Designers today are expected to play a vital role in the business strategy of all major brands. There has never been a greater need for creativity in every business and every service; a very exciting time for designers who have never been more important in creating the fabric for tomorrow’s brands.
Can designers really add value to businesses, that have depended on a certain skill types, specifically the suits for a very long time: Can companies really depend on designers for some serious thinking, the core of any business or brand, “the strategy”? Can they depend on the lateral thinking, colourful, creative types to provide an invaluable dimension to their business? The Answer to that is, yes they can and they are calling it "Design thinking".
In truth businesses today are trying to simplify the technology and information overload. Simplification today means clarity; clarity and focus lead to success. It’s no wonder that “Simplicity” in itself has become a rare and most sought after commodity in any business. Designers are the masters of “information deconstruction” they tend to extract the most important information first and put it to action. They think in a non linear pattern and are used to working backwards. At times, can even jump in, in the middle of a project and are able to connect the dots that are needed to solve the problem.
One of the greatest examples of a brand that benefited from involving designers at every stage is Starbucks. We all know that Starbucks positioned itself on the idea of providing a community space to its consumers, a value proposition that was unrivaled at the time; an idea that revolutionised branding and environments. What we also know is that if there is any brand that most effectively utilised designers from conception to delivery, is Starbucks. Overtime it has developed a strategy based on a consistent set of brand values, and uses design as a way of aiding the delivery of a consistent service experience to its customers.
Tim Brown, the head of Ideo says, you need to learn to think like a designer if you want to do a better job of developing, communicating, and pursuing a strategy, in an article in Fast Company Magazine. “People need to have a visceral understanding -- an image in their minds -- of why you've chosen a certain strategy and what you're attempting to create with it. Design is ideally suited to this endeavor. Because it's pictorial, design describes the world in a way that's not open to many interpretations. Designers, by making a film, scenario, or prototype, can help people emotionally experience the thing that the strategy seeks to describe”, adds Tim Brown.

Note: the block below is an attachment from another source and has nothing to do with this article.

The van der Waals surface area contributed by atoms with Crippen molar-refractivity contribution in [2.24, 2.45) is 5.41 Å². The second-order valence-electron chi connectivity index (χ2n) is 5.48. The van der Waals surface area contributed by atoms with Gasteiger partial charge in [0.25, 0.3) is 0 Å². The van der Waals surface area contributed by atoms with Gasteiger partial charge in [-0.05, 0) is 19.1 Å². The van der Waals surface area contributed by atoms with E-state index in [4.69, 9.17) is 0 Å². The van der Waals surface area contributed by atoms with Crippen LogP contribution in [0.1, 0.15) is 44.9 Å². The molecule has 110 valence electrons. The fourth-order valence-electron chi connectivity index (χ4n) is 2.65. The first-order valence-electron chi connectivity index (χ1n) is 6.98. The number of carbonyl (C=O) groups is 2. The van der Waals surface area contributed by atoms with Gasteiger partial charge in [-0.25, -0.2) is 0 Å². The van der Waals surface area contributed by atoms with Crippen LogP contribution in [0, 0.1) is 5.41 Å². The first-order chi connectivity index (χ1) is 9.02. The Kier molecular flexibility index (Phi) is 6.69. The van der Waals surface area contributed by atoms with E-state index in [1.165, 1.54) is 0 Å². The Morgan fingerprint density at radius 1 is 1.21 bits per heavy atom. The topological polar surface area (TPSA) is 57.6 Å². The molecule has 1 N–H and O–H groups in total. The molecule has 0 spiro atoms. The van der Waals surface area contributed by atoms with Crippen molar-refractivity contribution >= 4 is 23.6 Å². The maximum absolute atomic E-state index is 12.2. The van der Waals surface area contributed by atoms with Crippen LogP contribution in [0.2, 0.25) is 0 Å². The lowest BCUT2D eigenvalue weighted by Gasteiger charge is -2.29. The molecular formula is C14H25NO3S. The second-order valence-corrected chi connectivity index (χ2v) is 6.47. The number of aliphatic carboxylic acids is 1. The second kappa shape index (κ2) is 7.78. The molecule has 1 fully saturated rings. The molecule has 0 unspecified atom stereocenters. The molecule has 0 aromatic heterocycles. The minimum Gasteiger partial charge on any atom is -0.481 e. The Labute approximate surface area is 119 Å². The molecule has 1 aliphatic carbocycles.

I can support this with evidence. One of our projects during MA in Design Studies now called MA Applied Imagination at Central Saint Martins, was to identify a gap in the market using field research and personal interviews, to spot a trend that could be named and used to start a service or a product to serve that gap. We were a group of seven creatives including designers, strategists, and business managers. The group was predominantly female and we identified a trend in over 30 working single women who prefer to remain unattached. We developed a service idea based on this insight and instead of making long boring PowerPoint slides to show our findings, we made a short comical clip to share the insight (Visual Storytelling). What could be more convincing than humour and wit based on an experience that the target market could relate to? A story line was developed in an urban setting and the characters were lipstick, mobile phone and a sandal (the inseparables of an urban diva). The perspective service was named “GUYSHA” from geisha. Soon after which “The Memoirs of Geisha” film came out and our insight never seemed more relevant. It was a simple way of showing something that could have otherwise fallen prey to long boring research and strategy presentation. This way, everyone got it and our insight was an instant hit with the crowd.
Click on the play button to view the short clip.
My next blog will be an extension to this post, a collection of thoughts on designers who have continually demonstrated their value in society by their simple and clever thinking approach.
Posted by Nadia Aamer
MA Design Studies
Central Saint Martins